• Julia Sonenshein

      Congratulations!!

  • Kitsune

    I had wanted a girl but for some reason knew I would have a boy. There was a twinge of disappointment when I found out I was right but I quickly got over it. I’m actually grateful for it now because I have a really awful relationship with my bio mom and I think a daughter would have made me question everything and constantly worry I was hurting her like my mom hurt me. There is less baggage with my son and I can just enjoy being a parent. Plus I still get to be the princess. The only thing I hate is that it is way harder to find cute clothes for boys.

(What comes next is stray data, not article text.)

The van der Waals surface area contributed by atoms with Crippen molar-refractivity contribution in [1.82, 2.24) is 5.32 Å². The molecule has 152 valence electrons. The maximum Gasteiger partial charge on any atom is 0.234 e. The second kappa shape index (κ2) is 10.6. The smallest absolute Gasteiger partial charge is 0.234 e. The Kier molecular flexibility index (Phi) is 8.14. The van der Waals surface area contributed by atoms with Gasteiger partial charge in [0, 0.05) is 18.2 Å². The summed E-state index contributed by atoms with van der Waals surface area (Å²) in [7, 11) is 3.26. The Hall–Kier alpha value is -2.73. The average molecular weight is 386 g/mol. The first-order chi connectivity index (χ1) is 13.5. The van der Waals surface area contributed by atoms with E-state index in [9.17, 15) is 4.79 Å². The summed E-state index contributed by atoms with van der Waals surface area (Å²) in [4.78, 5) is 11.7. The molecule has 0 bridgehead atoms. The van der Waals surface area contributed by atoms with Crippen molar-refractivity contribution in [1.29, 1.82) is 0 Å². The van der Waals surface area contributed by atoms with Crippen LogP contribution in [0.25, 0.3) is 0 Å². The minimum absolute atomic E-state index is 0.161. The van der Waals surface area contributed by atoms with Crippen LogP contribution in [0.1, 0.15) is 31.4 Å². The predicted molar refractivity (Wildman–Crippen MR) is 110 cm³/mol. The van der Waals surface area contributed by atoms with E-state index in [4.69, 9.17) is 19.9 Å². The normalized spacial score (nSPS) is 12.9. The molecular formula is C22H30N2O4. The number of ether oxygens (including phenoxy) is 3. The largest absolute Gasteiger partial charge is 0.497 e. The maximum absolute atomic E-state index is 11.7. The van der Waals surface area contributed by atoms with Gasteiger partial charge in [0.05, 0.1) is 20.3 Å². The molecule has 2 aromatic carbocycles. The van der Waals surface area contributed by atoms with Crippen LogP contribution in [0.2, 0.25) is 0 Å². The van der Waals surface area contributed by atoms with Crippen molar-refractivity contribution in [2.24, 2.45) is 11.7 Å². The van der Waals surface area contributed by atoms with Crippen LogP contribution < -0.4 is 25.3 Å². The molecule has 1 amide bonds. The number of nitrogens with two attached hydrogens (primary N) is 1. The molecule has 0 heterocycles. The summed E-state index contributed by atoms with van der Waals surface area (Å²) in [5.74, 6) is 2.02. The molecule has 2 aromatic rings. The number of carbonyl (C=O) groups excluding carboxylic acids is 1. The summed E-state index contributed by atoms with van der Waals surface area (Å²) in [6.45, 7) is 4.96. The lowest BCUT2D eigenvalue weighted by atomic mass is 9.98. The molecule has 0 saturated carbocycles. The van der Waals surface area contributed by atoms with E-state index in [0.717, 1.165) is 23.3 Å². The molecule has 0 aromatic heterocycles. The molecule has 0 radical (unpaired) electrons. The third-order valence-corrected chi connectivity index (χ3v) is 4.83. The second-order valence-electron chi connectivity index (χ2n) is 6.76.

• Jayamama

    Both times I was pregnant, I wanted a boy. The first time it was because I wanted my daughters to have at least one older brother, since I’ve loved having two. The second time it was because I had a girl already and I want at least one of each gender. But now, as I watch my younger daughter drift to sleep in her swing and hear the slow, heavy breathing of my older daughter in the next room, I couldn’t imagine it any other way. I love having girls, and if we have more, I truly don’t have a preference either way. Even if we end up with three or four girls, I won’t feel like my little family is incomplete.

  • Talia Gamble